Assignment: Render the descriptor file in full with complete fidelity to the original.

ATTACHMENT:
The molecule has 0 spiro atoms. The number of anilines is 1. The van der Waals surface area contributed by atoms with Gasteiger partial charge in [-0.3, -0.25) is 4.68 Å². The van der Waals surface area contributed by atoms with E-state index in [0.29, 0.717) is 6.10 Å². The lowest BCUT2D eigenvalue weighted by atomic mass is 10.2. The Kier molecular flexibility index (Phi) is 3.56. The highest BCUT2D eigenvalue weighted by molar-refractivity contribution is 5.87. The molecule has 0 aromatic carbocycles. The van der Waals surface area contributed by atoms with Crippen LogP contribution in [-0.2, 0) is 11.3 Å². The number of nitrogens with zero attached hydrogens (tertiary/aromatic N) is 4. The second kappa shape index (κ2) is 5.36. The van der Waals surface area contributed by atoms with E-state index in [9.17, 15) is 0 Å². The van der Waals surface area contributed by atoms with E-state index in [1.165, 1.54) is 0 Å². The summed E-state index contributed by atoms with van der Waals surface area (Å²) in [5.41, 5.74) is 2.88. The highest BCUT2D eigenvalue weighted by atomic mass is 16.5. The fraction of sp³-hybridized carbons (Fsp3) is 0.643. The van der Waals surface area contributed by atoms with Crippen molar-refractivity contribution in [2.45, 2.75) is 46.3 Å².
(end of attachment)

The molecule has 0 spiro atoms. The number of anilines is 1. The van der Waals surface area contributed by atoms with Gasteiger partial charge in [-0.3, -0.25) is 4.68 Å². The van der Waals surface area contributed by atoms with E-state index in [0.29, 0.717) is 6.10 Å². The lowest BCUT2D eigenvalue weighted by atomic mass is 10.2. The Kier molecular flexibility index (Phi) is 3.56. The highest BCUT2D eigenvalue weighted by molar-refractivity contribution is 5.87. The molecule has 0 aromatic carbocycles. The van der Waals surface area contributed by atoms with Crippen LogP contribution in [-0.2, 0) is 11.3 Å². The number of nitrogens with zero attached hydrogens (tertiary/aromatic N) is 4. The second kappa shape index (κ2) is 5.36. The van der Waals surface area contributed by atoms with E-state index in [9.17, 15) is 0 Å². The van der Waals surface area contributed by atoms with E-state index in [1.165, 1.54) is 0 Å². The summed E-state index contributed by atoms with van der Waals surface area (Å²) in [5.41, 5.74) is 2.88. The highest BCUT2D eigenvalue weighted by atomic mass is 16.5. The fraction of sp³-hybridized carbons (Fsp3) is 0.643. The van der Waals surface area contributed by atoms with Crippen molar-refractivity contribution in [2.45, 2.75) is 46.3 Å².